Monthly Archives: April 2012

Library Bookmark Contest Winner Announced!

Please join us in congratulating the winner of the 2012 Purchase College Library Bookmark contest: Emily Tomasik (senior, Film Conservatory)! Emily’s design was chosen for its visual excellence and for communicating the value of the library in a unique and appealing way.

For her winning design, Emily received a $100 gift certificate to Pick up one of our new bookmarks with Emily’s design at the reference desk, circulation desk, or at the next Library event.

Thanks to everyone who participated in the contest!


Looking for a book? Let us help you!

So you have searched the catalog for a book, the status says it is available, but you still can’t find the book on the shelf? We are here to help!

If you cannot find a book where it is supposed to be, please ask a librarian for help. You can text us at 914-873-1711, and we will come meet you in the stacks. Or stop by the reference desk and let us know you are having trouble finding a book. Librarians are experts at understanding call numbers and navigating the library.

You can also request that we search for the item for you by using our missing item form: The Library will search for the item and notify you of the result if you leave your contact information.

We are ready to help!

24/5 Hours Begin on May 1st (That’s in One Week!)

Beginning Tuesday May 1st, the Library will be open 24 hours a day, 5 days per week for finals period.

Once 24/5 hours start, we will be open continuously Sundays at noon through Fridays at midnight.  On Saturdays, we will be open from noon to midnight.  After May 1st, 24/5 hours will be in effect for the remainder of the semester, ending Tuesday, May 15th at 11:00pm.  For details, see our hours page.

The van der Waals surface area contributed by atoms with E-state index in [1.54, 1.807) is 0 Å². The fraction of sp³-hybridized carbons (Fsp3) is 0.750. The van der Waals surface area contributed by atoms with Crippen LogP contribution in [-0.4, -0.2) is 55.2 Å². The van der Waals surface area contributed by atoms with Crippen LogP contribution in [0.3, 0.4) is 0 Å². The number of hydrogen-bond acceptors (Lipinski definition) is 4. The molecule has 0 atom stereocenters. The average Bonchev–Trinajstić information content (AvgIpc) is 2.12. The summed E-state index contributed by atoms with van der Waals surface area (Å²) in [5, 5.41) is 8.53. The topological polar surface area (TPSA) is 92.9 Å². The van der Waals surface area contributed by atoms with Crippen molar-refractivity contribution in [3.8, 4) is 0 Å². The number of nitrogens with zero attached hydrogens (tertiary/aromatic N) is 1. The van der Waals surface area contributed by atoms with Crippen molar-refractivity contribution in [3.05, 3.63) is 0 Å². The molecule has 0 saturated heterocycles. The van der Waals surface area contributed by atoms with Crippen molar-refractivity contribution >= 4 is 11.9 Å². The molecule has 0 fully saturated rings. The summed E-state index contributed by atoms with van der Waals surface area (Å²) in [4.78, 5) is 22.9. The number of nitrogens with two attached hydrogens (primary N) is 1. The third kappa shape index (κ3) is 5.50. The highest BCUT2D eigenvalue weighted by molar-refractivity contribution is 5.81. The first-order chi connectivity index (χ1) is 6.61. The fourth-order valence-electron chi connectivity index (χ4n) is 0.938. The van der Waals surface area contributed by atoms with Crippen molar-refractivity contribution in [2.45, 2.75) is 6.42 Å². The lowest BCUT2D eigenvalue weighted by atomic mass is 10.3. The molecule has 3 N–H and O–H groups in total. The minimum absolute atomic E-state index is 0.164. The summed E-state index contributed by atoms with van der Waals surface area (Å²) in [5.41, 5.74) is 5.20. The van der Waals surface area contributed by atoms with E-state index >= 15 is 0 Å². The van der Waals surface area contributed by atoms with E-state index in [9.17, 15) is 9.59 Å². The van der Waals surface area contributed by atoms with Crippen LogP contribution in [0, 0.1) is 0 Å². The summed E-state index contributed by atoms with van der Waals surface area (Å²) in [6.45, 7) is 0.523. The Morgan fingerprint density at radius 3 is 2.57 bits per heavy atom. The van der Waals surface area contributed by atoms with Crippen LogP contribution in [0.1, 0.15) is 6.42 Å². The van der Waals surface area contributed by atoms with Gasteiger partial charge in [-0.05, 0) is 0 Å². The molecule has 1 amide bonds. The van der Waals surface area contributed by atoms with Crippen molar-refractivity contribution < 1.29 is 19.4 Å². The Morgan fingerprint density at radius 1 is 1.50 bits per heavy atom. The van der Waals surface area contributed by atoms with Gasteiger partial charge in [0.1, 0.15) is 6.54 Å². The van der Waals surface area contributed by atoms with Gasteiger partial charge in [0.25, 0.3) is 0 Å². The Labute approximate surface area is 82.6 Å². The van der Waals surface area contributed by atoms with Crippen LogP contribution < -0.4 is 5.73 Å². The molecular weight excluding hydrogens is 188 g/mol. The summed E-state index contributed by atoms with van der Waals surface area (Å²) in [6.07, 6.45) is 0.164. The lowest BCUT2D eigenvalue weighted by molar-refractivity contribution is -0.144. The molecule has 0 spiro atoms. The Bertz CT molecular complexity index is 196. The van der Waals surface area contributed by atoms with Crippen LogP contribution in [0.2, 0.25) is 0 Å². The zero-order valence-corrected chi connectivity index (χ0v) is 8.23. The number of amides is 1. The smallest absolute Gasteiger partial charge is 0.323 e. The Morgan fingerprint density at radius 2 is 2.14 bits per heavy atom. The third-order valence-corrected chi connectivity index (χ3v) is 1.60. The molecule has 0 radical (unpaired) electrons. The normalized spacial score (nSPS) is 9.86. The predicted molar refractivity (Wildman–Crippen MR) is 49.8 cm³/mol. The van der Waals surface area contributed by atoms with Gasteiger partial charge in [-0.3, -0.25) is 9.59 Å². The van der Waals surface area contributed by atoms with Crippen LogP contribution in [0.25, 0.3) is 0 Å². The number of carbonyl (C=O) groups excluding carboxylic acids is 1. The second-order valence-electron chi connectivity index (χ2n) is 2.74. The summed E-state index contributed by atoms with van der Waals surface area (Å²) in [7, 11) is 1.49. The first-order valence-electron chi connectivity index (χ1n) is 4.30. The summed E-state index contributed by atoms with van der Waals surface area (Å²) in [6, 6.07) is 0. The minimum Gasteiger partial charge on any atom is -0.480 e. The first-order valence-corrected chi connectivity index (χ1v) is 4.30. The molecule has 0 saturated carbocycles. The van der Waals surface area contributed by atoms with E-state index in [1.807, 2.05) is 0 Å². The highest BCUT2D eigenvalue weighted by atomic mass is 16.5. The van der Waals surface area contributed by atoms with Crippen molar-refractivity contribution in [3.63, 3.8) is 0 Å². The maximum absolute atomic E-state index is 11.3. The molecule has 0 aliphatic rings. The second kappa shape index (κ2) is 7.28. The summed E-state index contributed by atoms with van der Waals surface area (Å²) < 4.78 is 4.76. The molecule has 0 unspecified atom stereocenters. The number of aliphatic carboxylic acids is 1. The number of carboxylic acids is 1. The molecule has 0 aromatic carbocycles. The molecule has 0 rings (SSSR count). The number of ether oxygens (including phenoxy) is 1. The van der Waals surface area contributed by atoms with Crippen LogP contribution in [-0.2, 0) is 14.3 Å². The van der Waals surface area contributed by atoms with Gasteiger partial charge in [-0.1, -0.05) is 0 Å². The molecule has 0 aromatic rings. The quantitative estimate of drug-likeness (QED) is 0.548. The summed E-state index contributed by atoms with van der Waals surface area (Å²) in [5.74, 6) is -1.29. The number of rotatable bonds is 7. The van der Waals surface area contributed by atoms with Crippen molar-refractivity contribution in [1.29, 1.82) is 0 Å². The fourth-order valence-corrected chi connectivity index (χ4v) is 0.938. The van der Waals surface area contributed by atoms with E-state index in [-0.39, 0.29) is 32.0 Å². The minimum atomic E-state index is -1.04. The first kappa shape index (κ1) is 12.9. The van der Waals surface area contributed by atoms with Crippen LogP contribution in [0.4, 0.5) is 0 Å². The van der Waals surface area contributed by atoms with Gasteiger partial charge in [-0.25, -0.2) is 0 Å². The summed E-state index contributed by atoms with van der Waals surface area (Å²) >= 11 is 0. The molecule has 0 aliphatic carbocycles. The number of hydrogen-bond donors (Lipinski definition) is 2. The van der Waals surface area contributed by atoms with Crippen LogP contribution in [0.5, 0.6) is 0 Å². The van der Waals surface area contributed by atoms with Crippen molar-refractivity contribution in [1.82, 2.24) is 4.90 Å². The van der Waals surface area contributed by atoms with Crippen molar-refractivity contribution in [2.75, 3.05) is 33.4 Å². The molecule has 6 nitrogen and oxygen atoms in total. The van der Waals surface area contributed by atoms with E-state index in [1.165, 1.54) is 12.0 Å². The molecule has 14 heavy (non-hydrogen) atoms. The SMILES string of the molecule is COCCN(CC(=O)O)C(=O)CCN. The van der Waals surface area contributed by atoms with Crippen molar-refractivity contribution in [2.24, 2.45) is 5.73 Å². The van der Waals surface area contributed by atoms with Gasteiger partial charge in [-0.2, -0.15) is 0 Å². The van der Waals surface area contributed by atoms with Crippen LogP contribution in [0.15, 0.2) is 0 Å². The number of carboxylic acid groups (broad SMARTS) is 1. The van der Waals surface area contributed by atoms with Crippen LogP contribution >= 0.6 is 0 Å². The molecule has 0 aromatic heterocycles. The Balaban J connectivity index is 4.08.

Please note that not all services (i.e.: reference desk, Text Us, Special Collections, etc.) will be available during our extended late-night hours. However, you can look for answers in our online Library FAQs or get help from a real, live librarian around the clock with our Ask Us 24/7 Chat Service.

Image of flyer for the 24 hour, 5 days a week finals openning period

Click the image to be taken to the Library Hours Page

Art of the Book Exhibit Reception, 6pm FRIDAY @ the Library

The Purchase College Library and Karen Guancione’s Art of the Book class invites you to the Opening Reception of a new exhibit tonight, Friday April 20th at 6pm!

Whatever the Method: The Art of the Book

Purchase College Library, Mezzanine Level  (Second Floor Reading Room)

On view Friday, April 20 through Saturday May 12, 2012


Open during the BFA Exhibition on May 12th.

A new exhibit of book art featuring work from students in Karen Guancione’s Art of the Book class, Whatever the Method: The Art of the Book explores the expressive qualities of books in a wide range of media and includes larger experimental pieces, some of which extend far beyond the bound page.

Join us on our Facebook page.

Featuring work by:
Suzanne Bonanno, Serra Borawski, Lauren Clark, Lizz DeSimone, Olivia Fox, Chance Fraser, Hudson Hatfield, Anli Hu, Rachel Moses, Rachel Pikarsky, Charlotte Robins, Dylan Rossman, Sheri Ruiz, Emma Schreiner, Elena Wegmann, Natalia Woodward

Whatever the Method Book Art Poster 2012

Book Sale on JUNIOR DAY, Thurs. April 19th @ Library

The Library is holding a


Thursday, April 19th

10am to 4pm

In celebration of Junior Day, the Library invites you to stop by our Spring book sale.  The sale will take place between 10:00am and 4:00pm on the plaza in front of the Library. At $1.00 per book, you’ll find some great deals on leisure reading, used books, and more!